General Hammond was back to take some action in this episode. As head of Homeworld Security, he ordered himself to command this mission. Frankly, this seems very unlikely; he's too important to head off on such a potentially dangerous mission. But it's nice to see him again. He lets his desire for action go too far, though, when he insists on being the one to ring over to the almost-uninhabitable cargo ship to get necessary engine crystals. If there's barely enough oxygen to breathe, shouldn't a younger, more fit person go? Also, once he's on the ship, he gets instructions about what crystals to get. Shouldn't that have been practiced ahead of time? While he is rescued and does get the proper parts, this incident just seems silly and forced.
Sgt. Harriman also gets to leave the gateroom and pilot both the Prometheus and the salvaged al'kesh. He obviously is having the time of his life when the al'kesh rescues Prometheus.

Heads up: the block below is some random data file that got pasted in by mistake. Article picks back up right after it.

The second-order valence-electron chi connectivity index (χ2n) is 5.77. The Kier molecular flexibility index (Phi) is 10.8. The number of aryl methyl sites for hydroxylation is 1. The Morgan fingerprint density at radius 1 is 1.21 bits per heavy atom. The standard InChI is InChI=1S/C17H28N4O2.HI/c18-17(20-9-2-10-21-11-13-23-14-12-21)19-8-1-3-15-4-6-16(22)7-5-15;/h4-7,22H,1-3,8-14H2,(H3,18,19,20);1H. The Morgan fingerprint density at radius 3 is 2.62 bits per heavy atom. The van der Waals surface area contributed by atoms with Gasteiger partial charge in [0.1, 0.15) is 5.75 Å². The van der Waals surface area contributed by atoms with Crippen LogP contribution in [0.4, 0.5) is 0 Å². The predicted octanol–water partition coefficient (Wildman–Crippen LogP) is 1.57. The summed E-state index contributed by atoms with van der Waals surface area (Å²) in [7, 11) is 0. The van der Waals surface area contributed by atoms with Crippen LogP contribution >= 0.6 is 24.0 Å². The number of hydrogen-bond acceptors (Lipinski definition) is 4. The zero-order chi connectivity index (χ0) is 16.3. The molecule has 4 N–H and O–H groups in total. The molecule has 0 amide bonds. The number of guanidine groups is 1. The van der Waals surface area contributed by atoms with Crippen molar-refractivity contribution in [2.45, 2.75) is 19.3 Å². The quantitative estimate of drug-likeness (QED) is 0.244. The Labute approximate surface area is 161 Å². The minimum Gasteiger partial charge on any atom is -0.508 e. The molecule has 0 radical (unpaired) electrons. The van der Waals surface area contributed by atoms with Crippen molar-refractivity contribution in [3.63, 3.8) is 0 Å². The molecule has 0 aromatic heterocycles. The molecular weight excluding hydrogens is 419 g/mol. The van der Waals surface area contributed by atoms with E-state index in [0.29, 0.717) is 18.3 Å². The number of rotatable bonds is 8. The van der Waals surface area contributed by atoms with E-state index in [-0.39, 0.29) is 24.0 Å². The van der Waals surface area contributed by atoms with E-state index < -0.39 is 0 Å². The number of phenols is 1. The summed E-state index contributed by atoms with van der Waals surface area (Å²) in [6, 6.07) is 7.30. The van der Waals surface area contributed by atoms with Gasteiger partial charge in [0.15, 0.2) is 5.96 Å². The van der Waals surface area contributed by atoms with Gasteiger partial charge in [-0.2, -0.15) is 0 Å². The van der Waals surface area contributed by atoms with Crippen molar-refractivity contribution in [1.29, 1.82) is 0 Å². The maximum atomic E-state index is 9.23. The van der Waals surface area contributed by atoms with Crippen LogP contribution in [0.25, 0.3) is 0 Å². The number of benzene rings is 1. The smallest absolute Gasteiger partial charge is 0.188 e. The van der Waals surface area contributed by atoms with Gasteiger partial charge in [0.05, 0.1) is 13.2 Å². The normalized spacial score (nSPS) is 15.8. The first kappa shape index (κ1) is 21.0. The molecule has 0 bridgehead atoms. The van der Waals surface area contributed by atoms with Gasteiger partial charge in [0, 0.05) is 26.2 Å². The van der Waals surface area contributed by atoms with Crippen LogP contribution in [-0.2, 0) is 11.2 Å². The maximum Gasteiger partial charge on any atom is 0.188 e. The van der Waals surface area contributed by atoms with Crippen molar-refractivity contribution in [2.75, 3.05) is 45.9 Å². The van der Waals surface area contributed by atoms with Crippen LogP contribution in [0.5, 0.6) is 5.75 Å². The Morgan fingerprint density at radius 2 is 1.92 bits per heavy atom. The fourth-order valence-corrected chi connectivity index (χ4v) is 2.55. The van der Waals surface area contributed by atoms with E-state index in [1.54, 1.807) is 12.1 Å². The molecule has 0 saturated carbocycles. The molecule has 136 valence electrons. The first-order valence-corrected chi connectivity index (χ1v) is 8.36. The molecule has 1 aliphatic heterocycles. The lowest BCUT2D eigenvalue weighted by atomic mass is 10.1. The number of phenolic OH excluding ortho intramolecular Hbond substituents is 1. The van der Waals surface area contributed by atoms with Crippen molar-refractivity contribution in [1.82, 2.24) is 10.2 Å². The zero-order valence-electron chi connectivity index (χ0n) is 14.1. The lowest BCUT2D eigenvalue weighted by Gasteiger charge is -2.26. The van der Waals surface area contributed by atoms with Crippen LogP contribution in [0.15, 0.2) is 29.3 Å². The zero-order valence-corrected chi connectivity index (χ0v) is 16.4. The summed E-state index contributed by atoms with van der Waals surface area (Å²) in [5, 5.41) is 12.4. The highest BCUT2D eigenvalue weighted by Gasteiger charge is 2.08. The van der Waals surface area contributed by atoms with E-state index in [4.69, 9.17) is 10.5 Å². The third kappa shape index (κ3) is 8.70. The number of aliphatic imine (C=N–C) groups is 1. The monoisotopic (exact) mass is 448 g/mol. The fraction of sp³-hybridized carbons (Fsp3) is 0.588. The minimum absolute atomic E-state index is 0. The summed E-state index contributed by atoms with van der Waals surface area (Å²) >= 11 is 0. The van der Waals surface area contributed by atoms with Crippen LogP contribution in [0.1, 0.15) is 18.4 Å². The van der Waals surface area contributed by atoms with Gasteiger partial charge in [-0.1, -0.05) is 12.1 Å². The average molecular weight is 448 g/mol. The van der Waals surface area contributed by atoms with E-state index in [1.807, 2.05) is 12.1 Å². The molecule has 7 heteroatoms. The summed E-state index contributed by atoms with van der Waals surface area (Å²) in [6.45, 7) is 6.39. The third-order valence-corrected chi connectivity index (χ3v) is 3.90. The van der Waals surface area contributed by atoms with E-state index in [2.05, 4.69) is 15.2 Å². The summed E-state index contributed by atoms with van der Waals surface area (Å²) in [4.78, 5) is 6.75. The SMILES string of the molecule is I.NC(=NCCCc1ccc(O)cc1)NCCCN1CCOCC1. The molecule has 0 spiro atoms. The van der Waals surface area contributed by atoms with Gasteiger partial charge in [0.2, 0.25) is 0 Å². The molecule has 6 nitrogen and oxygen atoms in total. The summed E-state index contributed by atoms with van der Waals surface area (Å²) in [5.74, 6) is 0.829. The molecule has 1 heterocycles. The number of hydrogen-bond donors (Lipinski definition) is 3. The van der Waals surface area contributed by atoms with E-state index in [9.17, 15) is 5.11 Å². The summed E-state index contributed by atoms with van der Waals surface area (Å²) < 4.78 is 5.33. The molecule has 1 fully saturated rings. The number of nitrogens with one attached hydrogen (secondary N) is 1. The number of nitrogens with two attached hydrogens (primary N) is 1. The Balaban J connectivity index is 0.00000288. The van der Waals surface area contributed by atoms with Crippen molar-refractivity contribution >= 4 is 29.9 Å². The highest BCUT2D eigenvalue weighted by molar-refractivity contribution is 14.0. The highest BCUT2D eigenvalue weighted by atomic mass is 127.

The Prometheus really seems to be proving itself to be a bad-luck ship. It was captured by a Goa'uld before its official launch (season 6's "Prometheus"); on its first trip it accidentally went off course and got stranded around an unknown world (season 6's "Memento"); and on its way back from that world after being repaired, it was attacked by another alien ship (season 7's "Grace"). Frankly, I'm surprised that no one has mentioned this string of bad luck. I suppose it has had some good luck, too, such as fighting off Anubis's fleet.
In the end, the mission to Atlantis was scrubbed. How soon before they try again? What is going on in Atlantis, and how desperately do they need to contact Earth? (I haven't actually figured out just where this episode falls in the chronology of Stargate Atlantis.) Incidentally, since Daniel obviously didn't leave on this mission until this episode, his absence during most of the previous episode is pretty inexplicable.
O'Neill and Daniel had a good scene at the beginning of the episode, with Daniel begging to go on the mission, and even threatening to quit the SGC, and O'Neill saying he should just hold his breath instead - like a little kid. This is some great interaction between friends, and it's also funny to see it come to a screaming stop when General Hammond makes his presence known.
What are the consequences of this episode? Well, there are potential consequences for Atlantis, but we don't really know what they are. Otherwise, there don't seem to be any real ramifications for galactic politics - barring whatever Vala might do!